Details won’t be released until after the LCBO board studies the agreement an the employees conduct a ratification vote.
The union had complained during talks that too many LCBO employees are restricted to part-time work, with some getting only two-hours a day.
Board spokeswoman Heather McGregor said the tentative deal is fair to both taxpayers and the 67-hundred employees affected.
Denise Davis, who headed the union's bargaining team, said she believes the agreement meets workers’ expectations and is recommending they accept it.
"These were very tough negotiations," said Warren (Smokey) Thomas, the president of the Ontario Public Service Employees Union.
He said the union didn’t get everything it sought at the bargaining table and the LCBO didn’t get everything it demanded from the workers.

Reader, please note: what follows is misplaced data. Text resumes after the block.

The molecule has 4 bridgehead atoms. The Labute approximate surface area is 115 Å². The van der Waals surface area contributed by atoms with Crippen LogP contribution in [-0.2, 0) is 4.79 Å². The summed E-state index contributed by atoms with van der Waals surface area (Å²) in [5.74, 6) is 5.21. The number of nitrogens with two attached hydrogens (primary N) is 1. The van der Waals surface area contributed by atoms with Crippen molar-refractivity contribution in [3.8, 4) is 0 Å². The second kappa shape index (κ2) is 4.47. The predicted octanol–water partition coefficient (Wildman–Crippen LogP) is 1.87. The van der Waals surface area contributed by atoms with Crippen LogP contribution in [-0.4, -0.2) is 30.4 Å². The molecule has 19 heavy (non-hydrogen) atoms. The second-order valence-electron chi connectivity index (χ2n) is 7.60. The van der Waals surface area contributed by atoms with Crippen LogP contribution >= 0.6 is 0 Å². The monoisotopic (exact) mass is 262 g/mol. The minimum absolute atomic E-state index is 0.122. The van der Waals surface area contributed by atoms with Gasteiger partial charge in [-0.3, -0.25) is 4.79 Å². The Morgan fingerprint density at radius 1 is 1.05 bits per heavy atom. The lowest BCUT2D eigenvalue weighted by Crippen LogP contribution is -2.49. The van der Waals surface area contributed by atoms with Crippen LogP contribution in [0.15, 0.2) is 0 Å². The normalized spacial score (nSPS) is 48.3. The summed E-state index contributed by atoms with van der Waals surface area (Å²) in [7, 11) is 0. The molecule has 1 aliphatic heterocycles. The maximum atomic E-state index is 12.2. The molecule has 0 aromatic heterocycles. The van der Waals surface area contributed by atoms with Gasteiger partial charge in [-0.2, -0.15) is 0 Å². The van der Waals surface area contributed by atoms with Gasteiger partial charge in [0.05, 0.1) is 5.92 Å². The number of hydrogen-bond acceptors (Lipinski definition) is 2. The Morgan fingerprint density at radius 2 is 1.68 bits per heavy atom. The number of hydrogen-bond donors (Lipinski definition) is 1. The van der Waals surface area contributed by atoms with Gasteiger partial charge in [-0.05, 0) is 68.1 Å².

"But I'm pleased to announce that, our bargaining team is satisfied with the tentative contract agreement reached with the LCBO,” said Thomas.
Once the tentative deal was signed, the president of the LCBO thanked the public for its patience as the negotiations reached a critical point.
“We believe this agreement is fair to employees, is in the best interest of taxpayers and will enable LCBO to continue to provide responsible, quality service to customers and licensees across the province,” Bob Peter said in a statement.
The prospect of a strike led to uncertainty on whether Ontarians would be able to buy alcoholic beverages for the Victoria Day long weekend.
The threat of a strike prompted Ontarians to head to their local liquor stores in the hours before the midnight strike deadline.
A tally on sales wasn’t immediately known, McGregor said.
”We don’t have final numbers on that,“ she said.
“Sales were certainly brisk.”Suggest a correction